While we remain focused on the viral pandemic currently crippling our world, let us not forget another health crisis also killing our friends and neighbors. Obesity is an epidemic in the United States and a chronic disease that affects more than 100 million Americans. Although obesity increases the risk for multiple chronic diseases and conditions — including high blood pressure, heart disease, cancers, arthritis, mental illness and type 2 diabetes — people living with obesity do not have access to a full continuum of care to treat this curable disease, and those living in rural communities are impacted at higher rates.
Obesity is a disease caused by a range of biologic, genetic and environmental factors, and it has been recognized as such by the American Medical Association since 2013. However, stigma, driven by the misguided perception that personal choices and lifestyle habits bear all of the responsibility, has affected both the medical care these individuals receive and the willingness of our politicians to help them.
There is more work that needs to be done to address this epidemic and provide a full continuum of care to individuals living with obesity.
First, the Center for Medicare and Medicaid Services needs to update its guidance to include coverage for anti-obesity medications (AOM’s) under Medicare. Intensive behavioral therapy treatments, such as dietary assessments and diet and exercise counseling, are also not covered.
Congress needs to also pass the Treat and Reduce Obesity Act, which was introduced by Wisconsin U.S. Rep. Ron Kind earlier this year. This bill makes a simple adjustment to Medicare rules to make AOM’s more widely available to those living with obesity.
In our state, more than 32% of Wisconsinites are affected by obesity — an epidemic which impacts communities of color and those living in rural communities at higher rates. An analysis of University of Wisconsin Health data shows that 50% of Black adults and 40% of Latinx adults in the Badger State are living with obesity, compared to 36% of white adults. Additionally, data released by the Wisconsin Health Atlas demonstrates that obesity rates in ZIP codes throughout the state range from 15.9% to 67.2% statewide. This means that in areas with the highest rates, obesity impacts members of that community four times more than in areas with the lowest rates of obesity.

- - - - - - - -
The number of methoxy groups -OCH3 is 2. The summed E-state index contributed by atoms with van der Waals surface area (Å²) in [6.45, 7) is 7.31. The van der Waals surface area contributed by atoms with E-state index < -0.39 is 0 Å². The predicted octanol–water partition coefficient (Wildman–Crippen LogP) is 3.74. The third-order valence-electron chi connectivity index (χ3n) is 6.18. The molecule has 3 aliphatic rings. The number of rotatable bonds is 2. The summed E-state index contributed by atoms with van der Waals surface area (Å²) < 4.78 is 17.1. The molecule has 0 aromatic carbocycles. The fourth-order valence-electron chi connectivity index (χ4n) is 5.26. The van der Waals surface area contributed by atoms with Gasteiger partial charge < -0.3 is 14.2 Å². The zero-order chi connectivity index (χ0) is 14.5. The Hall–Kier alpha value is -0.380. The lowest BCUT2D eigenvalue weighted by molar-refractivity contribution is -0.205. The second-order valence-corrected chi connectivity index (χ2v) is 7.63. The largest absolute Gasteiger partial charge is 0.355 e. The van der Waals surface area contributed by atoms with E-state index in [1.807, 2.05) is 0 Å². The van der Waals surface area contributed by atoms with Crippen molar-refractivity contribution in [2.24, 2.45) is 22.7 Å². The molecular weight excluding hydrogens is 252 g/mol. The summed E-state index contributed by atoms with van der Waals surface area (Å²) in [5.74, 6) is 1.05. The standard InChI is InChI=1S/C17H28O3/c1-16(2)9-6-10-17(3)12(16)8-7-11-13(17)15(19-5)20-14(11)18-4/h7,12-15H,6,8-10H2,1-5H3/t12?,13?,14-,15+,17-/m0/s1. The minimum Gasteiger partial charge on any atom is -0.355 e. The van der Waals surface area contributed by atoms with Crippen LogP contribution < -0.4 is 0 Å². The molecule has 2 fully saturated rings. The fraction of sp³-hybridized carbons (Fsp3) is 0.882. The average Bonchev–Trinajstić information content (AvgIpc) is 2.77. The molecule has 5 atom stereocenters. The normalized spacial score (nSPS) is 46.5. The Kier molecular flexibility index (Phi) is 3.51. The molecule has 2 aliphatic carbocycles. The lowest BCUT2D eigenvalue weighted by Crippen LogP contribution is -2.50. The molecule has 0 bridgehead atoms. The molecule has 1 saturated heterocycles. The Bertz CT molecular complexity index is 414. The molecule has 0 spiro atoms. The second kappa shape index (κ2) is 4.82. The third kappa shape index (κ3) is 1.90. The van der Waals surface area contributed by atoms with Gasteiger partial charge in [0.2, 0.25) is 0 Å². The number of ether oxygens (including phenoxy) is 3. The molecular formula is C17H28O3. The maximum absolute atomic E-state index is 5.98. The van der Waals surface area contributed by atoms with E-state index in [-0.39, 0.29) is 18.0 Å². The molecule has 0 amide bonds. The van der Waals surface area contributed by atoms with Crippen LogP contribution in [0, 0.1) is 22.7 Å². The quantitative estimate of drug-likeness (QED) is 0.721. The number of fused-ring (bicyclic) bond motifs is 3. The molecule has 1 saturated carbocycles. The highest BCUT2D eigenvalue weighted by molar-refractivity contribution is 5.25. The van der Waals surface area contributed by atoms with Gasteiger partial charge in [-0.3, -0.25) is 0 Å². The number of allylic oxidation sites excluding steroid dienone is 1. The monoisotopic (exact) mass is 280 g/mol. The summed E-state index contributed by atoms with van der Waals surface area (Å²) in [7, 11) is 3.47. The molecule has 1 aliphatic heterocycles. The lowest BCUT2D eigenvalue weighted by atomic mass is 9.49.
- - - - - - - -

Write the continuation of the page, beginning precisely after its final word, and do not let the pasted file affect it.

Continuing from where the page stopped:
As an emergency physician who works in both rural and urban communities, I have witnessed firsthand how the disparities widen health outcomes for Wisconsinites. Individuals with obesity are harder to care for, harder to diagnose and more likely to die from a wide array of health problems, including, notably, COVID-19.
Significant steps have also been made in the state to provide people with obesity with treatments and medications to conquer this disease. Wisconsin has recently started to cover bariatric surgery for state employees, and Wisconsin Medicaid currently covers four of the five FDA-approved obesity medications, though restrictions still remain regarding prior authorization for providers, and sometimes patients have to have multiple medical problems. However, this is not the case nationwide as regulations at the federal level have not caught up with the AMA recognition.
I’m incredibly grateful to Kind and leaders like him who are working toward a solution to this curable disease. Unfortunately, there has not been much momentum on his legislation to address this issue. With the recent news that he will not be seeking reelection in 2022, it is more important than ever that we work to make the Treat and Reduce Obesity Act a reality.
Kind has dedicated a significant amount of his life to advocating for Wisconsinites and for better policies to improve our lives, and it is time more elected officials join in the cause to treat and reduce obesity in the United States. This legislation is an important and necessary step in ensuring people living with obesity have access to the full continuum of care they deserve.
Dr. Rachel Hughes is an emergency medicine physician in southern Wisconsin.
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